The price of 50Kg of cement has risen across in Nigeria by over 35% to N3500 and as much N4000 in some places from around N2,400 to N2,700 per bag as of September.
This recent hike in price, which started in October was initially attributed to the #ENDSARS protest which hampered movement across the country.
However, it has been revealed that the cement price hike is a result of artificial scarcity created by the insufficient supply of the product due to low production volume by the producers in Nigeria.
The price of cement from the factories had not changed according to a Punch report. Retailers and distributors increased the prices to profit from the scarcity created by the inability of the producers to meet the market demand for cement.
A retailer, who simply identified himself as Malik, said that the demand/supply gap had caused a hike in the market price of cement.
He told Punch that “the problem is from Dangote and other cement manufacturers. They’ve created artificial scarcity. It’s not like they’ve increased the price; the prices are the same. “Now if you pay for 10 trucks and you get three or four, what happens is that you will naturally increase the price of your cement. So it’s caused by Dangote and all other cement manufacturers.”
“If you’re producing cement and your cement is everywhere, naturally your price will come down. The demand is there but you cannot meet up with the demand because the cement companies have caused artificial scarcity,” he added.
Abdul Rabiu, Founder and Chairman of BUA Group, on Sunday while speaking during his induction as Fellow of the Institute of Director explained that Nigeria’s cement industry was currently producing 28 million metric tonnes of cement per annum, creating 32 million metric tonnes gap in production volume.
He said that the current production volume amount to 120kg per capita when the demand is 300kg per capita.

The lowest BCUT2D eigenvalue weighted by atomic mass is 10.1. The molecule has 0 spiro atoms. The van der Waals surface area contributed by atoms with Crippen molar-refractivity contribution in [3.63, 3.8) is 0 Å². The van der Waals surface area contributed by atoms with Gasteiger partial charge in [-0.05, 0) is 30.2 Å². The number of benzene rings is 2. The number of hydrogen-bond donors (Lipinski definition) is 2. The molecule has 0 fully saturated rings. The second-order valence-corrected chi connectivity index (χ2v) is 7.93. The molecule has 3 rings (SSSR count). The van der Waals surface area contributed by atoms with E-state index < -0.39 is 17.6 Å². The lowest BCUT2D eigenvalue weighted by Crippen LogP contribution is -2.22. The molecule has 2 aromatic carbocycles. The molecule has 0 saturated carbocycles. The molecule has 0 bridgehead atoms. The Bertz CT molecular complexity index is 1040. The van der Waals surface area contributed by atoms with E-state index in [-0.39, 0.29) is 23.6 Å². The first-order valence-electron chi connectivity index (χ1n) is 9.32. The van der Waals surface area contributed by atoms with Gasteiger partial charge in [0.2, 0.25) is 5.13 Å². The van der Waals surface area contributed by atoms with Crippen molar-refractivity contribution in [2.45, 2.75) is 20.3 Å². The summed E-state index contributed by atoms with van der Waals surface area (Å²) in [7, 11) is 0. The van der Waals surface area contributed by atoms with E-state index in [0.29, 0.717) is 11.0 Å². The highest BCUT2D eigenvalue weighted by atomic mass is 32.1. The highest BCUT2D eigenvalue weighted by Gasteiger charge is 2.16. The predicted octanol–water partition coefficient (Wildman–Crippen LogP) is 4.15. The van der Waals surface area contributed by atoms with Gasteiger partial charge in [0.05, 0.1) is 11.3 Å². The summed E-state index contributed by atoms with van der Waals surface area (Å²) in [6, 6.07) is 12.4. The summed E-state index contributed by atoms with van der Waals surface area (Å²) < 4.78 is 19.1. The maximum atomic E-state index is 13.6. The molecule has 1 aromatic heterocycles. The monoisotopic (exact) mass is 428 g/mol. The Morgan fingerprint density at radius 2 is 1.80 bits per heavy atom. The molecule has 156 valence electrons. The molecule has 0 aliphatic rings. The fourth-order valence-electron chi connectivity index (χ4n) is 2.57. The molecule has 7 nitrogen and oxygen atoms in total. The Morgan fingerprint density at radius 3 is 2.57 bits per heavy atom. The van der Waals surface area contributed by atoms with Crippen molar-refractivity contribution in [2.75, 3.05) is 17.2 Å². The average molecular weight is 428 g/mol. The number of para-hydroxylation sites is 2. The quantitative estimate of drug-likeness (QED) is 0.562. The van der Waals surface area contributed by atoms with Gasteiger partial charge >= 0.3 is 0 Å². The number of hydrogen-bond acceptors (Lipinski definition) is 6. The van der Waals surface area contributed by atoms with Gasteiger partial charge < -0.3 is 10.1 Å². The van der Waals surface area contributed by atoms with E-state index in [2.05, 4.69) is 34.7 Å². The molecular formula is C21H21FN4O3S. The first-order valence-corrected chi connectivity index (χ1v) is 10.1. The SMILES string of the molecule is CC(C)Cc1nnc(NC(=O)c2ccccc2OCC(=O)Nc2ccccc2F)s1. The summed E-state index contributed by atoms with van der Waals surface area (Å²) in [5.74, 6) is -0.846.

He said, “The cement industry in Nigeria is currently producing about 28 million metric tonnes of cement per annum, which translates to about 120kg per head in terms of consumption per capita.
“The potential exists because ideally, Nigeria should be producing at least 300kg per head or about 60 million metric tonnes per annum – which is double our current production capacity. Based on this, it is very clear that we are not even producing enough cement.”
Rabiu added, “Where others see low consumption figures, I see opportunity; it means Nigeria and the surrounding region are still home to huge opportunities in housing, infrastructure, and allied industries.”
“This is why the price of cement in the market is currently about 20 per cent higher than the price of cement ex-factory. Plants are ageing, and BUA is one of the few that have new plants.”
He added that his company had taken significant steps to tangibly bridge the demand gap by 2022.
BUA Cement Plc has signed an agreement with China’s Sinoma CBMI to build three new production lines of 3 million metric tonnes per annum each. The new production lines will be located at Adamawa, Edo and Sokoto States, according to the company.
By: Ifunanya Ikueze